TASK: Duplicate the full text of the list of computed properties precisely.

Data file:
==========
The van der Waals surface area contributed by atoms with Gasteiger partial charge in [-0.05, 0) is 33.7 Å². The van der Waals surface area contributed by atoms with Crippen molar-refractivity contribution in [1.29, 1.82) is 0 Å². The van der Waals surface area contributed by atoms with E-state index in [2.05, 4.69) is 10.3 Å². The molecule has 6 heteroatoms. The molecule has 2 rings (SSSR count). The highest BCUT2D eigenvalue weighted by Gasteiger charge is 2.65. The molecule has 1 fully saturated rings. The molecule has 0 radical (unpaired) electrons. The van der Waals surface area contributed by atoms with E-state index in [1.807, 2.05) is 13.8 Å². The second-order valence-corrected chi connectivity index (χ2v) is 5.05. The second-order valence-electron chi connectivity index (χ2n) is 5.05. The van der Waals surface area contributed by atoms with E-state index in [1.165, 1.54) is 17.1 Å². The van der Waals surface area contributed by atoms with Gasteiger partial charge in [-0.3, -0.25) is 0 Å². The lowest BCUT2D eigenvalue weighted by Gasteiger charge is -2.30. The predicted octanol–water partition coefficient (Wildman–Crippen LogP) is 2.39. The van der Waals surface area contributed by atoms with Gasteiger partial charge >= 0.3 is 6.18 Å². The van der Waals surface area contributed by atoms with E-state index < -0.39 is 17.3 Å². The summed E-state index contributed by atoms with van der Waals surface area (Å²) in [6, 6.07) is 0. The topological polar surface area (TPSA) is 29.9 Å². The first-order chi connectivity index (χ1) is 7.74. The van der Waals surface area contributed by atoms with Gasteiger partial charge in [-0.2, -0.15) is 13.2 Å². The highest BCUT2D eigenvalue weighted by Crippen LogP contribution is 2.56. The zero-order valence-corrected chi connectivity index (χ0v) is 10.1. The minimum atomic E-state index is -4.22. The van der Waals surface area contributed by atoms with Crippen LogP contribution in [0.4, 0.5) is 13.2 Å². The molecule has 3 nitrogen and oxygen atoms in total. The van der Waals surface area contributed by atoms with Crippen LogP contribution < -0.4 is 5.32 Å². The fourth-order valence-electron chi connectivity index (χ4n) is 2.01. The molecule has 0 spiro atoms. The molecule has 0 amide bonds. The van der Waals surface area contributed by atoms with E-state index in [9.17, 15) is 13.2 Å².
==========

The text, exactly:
The van der Waals surface area contributed by atoms with Gasteiger partial charge in [-0.05, 0) is 33.7 Å². The van der Waals surface area contributed by atoms with Crippen molar-refractivity contribution in [1.29, 1.82) is 0 Å². The van der Waals surface area contributed by atoms with E-state index in [2.05, 4.69) is 10.3 Å². The molecule has 6 heteroatoms. The molecule has 2 rings (SSSR count). The highest BCUT2D eigenvalue weighted by Gasteiger charge is 2.65. The molecule has 1 fully saturated rings. The molecule has 0 radical (unpaired) electrons. The van der Waals surface area contributed by atoms with E-state index in [1.807, 2.05) is 13.8 Å². The second-order valence-corrected chi connectivity index (χ2v) is 5.05. The second-order valence-electron chi connectivity index (χ2n) is 5.05. The van der Waals surface area contributed by atoms with E-state index in [1.165, 1.54) is 17.1 Å². The van der Waals surface area contributed by atoms with Gasteiger partial charge in [-0.3, -0.25) is 0 Å². The lowest BCUT2D eigenvalue weighted by Gasteiger charge is -2.30. The predicted octanol–water partition coefficient (Wildman–Crippen LogP) is 2.39. The van der Waals surface area contributed by atoms with Gasteiger partial charge >= 0.3 is 6.18 Å². The van der Waals surface area contributed by atoms with E-state index < -0.39 is 17.3 Å². The summed E-state index contributed by atoms with van der Waals surface area (Å²) in [6, 6.07) is 0. The topological polar surface area (TPSA) is 29.9 Å². The first-order chi connectivity index (χ1) is 7.74. The van der Waals surface area contributed by atoms with Gasteiger partial charge in [-0.2, -0.15) is 13.2 Å². The highest BCUT2D eigenvalue weighted by Crippen LogP contribution is 2.56. The zero-order valence-corrected chi connectivity index (χ0v) is 10.1. The minimum atomic E-state index is -4.22. The van der Waals surface area contributed by atoms with Crippen LogP contribution in [0.4, 0.5) is 13.2 Å². The molecule has 3 nitrogen and oxygen atoms in total. The van der Waals surface area contributed by atoms with Crippen LogP contribution < -0.4 is 5.32 Å². The fourth-order valence-electron chi connectivity index (χ4n) is 2.01. The molecule has 0 spiro atoms. The molecule has 0 amide bonds. The van der Waals surface area contributed by atoms with E-state index in [9.17, 15) is 13.2 Å².